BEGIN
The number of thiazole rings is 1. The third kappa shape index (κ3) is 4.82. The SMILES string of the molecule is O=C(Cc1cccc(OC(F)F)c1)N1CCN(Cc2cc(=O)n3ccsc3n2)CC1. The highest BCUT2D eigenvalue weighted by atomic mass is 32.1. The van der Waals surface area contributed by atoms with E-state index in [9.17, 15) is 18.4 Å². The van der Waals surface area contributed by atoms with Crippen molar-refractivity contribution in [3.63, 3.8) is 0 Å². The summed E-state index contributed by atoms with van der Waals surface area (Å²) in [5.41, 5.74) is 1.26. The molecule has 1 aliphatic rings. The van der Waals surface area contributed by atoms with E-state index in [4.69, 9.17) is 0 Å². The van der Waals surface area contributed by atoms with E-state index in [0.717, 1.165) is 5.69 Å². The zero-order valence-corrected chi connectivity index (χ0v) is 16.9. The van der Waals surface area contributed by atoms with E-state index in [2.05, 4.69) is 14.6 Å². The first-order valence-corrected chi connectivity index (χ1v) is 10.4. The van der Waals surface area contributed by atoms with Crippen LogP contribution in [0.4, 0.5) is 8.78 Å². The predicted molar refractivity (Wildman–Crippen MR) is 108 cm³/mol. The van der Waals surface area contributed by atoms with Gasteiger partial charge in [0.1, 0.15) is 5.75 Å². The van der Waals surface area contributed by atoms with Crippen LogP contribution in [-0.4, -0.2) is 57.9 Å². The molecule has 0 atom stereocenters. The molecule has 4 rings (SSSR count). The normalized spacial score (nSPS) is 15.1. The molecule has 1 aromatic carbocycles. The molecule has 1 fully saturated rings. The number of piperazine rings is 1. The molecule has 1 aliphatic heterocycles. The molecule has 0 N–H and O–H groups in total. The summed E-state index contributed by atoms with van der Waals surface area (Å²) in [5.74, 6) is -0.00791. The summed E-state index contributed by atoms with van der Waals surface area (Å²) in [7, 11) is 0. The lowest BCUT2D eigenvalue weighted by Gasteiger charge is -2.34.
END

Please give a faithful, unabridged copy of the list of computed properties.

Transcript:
The number of thiazole rings is 1. The third kappa shape index (κ3) is 4.82. The SMILES string of the molecule is O=C(Cc1cccc(OC(F)F)c1)N1CCN(Cc2cc(=O)n3ccsc3n2)CC1. The highest BCUT2D eigenvalue weighted by atomic mass is 32.1. The van der Waals surface area contributed by atoms with E-state index in [9.17, 15) is 18.4 Å². The van der Waals surface area contributed by atoms with Crippen molar-refractivity contribution in [3.63, 3.8) is 0 Å². The summed E-state index contributed by atoms with van der Waals surface area (Å²) in [5.41, 5.74) is 1.26. The molecule has 1 aliphatic rings. The van der Waals surface area contributed by atoms with E-state index in [4.69, 9.17) is 0 Å². The van der Waals surface area contributed by atoms with E-state index in [0.717, 1.165) is 5.69 Å². The zero-order valence-corrected chi connectivity index (χ0v) is 16.9. The van der Waals surface area contributed by atoms with E-state index in [2.05, 4.69) is 14.6 Å². The first-order valence-corrected chi connectivity index (χ1v) is 10.4. The van der Waals surface area contributed by atoms with Crippen LogP contribution in [0.4, 0.5) is 8.78 Å². The predicted molar refractivity (Wildman–Crippen MR) is 108 cm³/mol. The van der Waals surface area contributed by atoms with Gasteiger partial charge in [0.1, 0.15) is 5.75 Å². The van der Waals surface area contributed by atoms with Crippen LogP contribution in [-0.4, -0.2) is 57.9 Å². The molecule has 0 atom stereocenters. The molecule has 4 rings (SSSR count). The normalized spacial score (nSPS) is 15.1. The molecule has 1 aromatic carbocycles. The molecule has 1 fully saturated rings. The number of piperazine rings is 1. The molecule has 1 aliphatic heterocycles. The molecule has 0 N–H and O–H groups in total. The summed E-state index contributed by atoms with van der Waals surface area (Å²) in [5.74, 6) is -0.00791. The summed E-state index contributed by atoms with van der Waals surface area (Å²) in [7, 11) is 0. The lowest BCUT2D eigenvalue weighted by Gasteiger charge is -2.34.